Renewed rebel fighting on Syria-Turkey border
The Syria-Turkey border town of Azaz has been a main point of rebel infighting between groups such as ISIS and Northern Storm (Courtesy of Zain Karam/Reuters)
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Al-Qaeda-linked fighters fought rival Syrian rebels near the border with Turkey Wednesday, activists said, in an outbreak of violence driven by the divisions between factions battling President Bashar Assad.
The fighting illustrates the volatile situation in Syria as a team of chemical weapons experts start the process of eliminating the country’s chemical weapons stockpile, with inspections expected to begin next week.
The Al-Qaeda-linked Islamic State of Iraq and greater Syria (ISIS) took control of the northern border town of Azaz last month, kicking out rival rebels and prompting Turkey to shut the crossing about 5 km away.
ISIS, which wants to merge Syria into a larger state ruled by Islamic law, has maintained control of the town since then and clashes have periodically erupted between it and fighters of the Northern Storm brigade, which they had expelled to its outskirts.
Activists said the latest fighting broke out Tuesday night after a deadline ISIS had set for Northern Storm fighters to surrender their weapons came to an end.
“There are very fierce clashes on the outskirts of Azaz. ISIS cut all roads leading to Turkey and the situation is very tense,” said one rebel source, speaking from Turkey.
Another activist from Azaz said ISIS had seized two checkpoints and a base from Northern Storm and had advanced toward the border. He said some ISIS fighters had been killed, but he did not know how many.
The Syrian rebels have been undermined by infighting, partially over conflicting ideology, but more often over territory, spoils of war and control of resources and smuggling.
An activist in Azaz, Jamal Yusuf, said the border closure had made it harder for people to flee. The crossing was a lifeline for rebel-held northern areas, allowing refugees out and supplies in.
“People don’t want either of them. They don’t want ISIS and they don’t want Northern Storm. We’re saying to them, ‘Please leave us,’” he said.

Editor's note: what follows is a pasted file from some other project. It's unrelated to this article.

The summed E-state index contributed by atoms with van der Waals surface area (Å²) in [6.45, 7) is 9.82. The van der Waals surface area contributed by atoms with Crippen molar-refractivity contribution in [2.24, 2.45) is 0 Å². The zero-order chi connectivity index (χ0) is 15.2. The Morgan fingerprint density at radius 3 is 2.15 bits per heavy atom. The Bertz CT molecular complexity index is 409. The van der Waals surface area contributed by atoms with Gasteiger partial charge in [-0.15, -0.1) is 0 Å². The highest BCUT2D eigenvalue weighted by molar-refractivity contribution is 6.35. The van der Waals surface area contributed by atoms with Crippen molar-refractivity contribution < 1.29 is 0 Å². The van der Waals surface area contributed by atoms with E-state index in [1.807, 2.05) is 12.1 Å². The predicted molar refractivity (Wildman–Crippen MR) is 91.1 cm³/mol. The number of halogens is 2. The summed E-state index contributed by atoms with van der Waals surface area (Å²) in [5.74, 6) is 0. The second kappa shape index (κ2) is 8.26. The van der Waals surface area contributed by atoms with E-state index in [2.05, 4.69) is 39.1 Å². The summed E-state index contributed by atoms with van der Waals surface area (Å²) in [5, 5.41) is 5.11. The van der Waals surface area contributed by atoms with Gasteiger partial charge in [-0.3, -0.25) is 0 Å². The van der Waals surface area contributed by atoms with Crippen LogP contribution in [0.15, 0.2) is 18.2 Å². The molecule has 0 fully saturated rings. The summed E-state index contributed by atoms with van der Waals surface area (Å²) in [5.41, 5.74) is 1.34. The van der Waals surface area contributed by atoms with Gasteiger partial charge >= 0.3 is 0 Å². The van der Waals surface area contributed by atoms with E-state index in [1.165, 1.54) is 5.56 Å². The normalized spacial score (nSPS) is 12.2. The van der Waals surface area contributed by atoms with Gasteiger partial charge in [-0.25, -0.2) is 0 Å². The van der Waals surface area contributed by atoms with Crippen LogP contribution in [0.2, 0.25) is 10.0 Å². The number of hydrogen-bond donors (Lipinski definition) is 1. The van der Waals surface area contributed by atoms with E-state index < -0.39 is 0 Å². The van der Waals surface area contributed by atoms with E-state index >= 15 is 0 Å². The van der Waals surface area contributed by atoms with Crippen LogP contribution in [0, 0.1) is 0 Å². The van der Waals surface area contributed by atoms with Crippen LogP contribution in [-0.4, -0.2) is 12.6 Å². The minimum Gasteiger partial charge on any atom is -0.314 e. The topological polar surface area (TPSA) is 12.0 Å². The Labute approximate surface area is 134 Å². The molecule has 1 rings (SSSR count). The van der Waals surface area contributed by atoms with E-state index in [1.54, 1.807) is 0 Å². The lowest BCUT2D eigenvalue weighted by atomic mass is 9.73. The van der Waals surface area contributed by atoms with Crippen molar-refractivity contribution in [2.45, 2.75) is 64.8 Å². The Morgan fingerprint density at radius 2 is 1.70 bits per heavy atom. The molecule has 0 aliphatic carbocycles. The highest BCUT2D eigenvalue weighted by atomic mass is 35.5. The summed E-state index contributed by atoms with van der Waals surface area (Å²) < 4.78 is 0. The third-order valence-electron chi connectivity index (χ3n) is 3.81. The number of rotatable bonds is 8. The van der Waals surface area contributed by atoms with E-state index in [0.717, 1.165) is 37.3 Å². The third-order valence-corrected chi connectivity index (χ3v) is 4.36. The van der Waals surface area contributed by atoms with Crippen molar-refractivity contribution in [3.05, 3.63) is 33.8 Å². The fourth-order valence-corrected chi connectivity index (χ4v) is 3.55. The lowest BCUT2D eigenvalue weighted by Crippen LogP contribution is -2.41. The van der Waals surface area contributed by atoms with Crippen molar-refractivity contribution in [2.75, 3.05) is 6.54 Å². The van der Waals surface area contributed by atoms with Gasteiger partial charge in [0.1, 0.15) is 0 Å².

ISIS includes a larger number of foreign fighters than other hard-line Islamist brigades fighting in Syria and is viewed with suspicion by some other, less ideologically rigid rebel groups.
In an audio message this week, ISIS said its image was being distorted by a “widespread media campaign” against it that was trying to stir strife by blaming it for conflicts and ignoring its military victories or giving other groups credit.
The message accused the Northern Storm brigade of “opening a front” against them in the Azaz area and of conspiring with “the American pig, John McCain” to fight against Islamists.
U.S. Senator McCain, who has called for American military aid to rebels, visited Azaz in May and was photographed alongside Northern Storm fighters.
On the northern edge of Damascus, fierce clashes between Syrian troops and Al-Qaeda-linked fighters killed at least 19 soldiers and pro-government militiamen in the past three days, according to the Britain-based Syrian Observatory for Human Rights.The fighting in the contested district of Barzeh flared Monday when the army stepped up attacks against opposition forces who have been trying to capture the area for months, the Observatory said. Districts such as Barzeh, on the edge of Damascus, are important for rebels based in the capital’s outer suburbs as the fighters try to move closer to the heart of the city.The rebels, mostly from Al-Qaeda-linked Nusra, sustained undisclosed losses, the Observatory said. It also noted clashes in Jobar on the capital’s eastern edge.
Fighting also continued in provinces across Syria, with clashes, shelling and airstrikes reported in the southern province of Deraa, the central Hama and Homs regions, and Aleppo and Idlib in the north.